• Well… I fall sometimes, especially when I ride slick mood & rock mountain trails. Falling over the bar full speed ahead into the sharp rocks is the best experience I had in my life!

  • Post relapse, falls were daily, and after hurting myself a number of times I lost confidence for a while and avoided being more than arms length from a wall or furniture, resulting in moving around much less at that time.
    I now know how to use my sticks effectively for keeping my balance and to not look up or sideways while walking, and that sometimes it is safer to let myself fall against a wall than to try and correct it and end up falling away from it. (weirdly I still fall sideways when walking through a doorway!) And to check that my feet are where I expect them to be.
    I can't say that walking more made falls less frequent, quite the opposite, and in any case don't people fall for different reasons?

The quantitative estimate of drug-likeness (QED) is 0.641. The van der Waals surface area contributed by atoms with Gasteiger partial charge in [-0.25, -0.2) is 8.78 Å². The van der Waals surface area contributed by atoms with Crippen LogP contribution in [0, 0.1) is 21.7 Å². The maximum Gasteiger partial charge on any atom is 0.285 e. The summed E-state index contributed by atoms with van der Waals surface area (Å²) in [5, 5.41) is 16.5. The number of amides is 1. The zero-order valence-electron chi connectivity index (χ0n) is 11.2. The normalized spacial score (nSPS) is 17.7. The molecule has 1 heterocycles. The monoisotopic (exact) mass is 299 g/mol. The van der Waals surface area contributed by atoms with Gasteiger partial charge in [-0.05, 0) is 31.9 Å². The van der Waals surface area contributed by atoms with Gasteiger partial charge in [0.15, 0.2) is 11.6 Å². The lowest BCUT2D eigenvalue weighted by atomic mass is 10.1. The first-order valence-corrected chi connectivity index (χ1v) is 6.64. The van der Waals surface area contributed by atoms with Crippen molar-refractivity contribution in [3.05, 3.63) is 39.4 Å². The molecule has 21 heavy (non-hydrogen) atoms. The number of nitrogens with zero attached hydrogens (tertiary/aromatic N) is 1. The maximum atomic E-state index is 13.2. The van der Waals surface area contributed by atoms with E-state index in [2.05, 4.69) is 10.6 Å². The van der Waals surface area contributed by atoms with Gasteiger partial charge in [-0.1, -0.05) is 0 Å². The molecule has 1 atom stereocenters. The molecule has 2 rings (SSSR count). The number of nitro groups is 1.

• Needs be more application of studies that look at mitigating disability .vs. locating it. Seem few and far between. Look at what Kessler Foundation does. The focus is making gains not study after study of statistical numbers.

    In my small support group, now 19 strong, 11 have ambulation issues. Seven of those 11 tried my as seen on TV Total Gym and six of the seven have now purchased one "pre-owned."

    All have said its not only helped ambulation but balance, they feel a whole lot better and use it now for numerous forms of exercise.

    The machine is so flexible towards so many forms of exercise, easily used, accessible.

    I've talked and talked and talked for over a year now trying to get someplace to do some real work with this machine w/ patients. I guess $700 or preowned at $100-$200 is more than budgets allow for to try a machine that IMHO is a game-changer in exercise towards MS.

By Prof G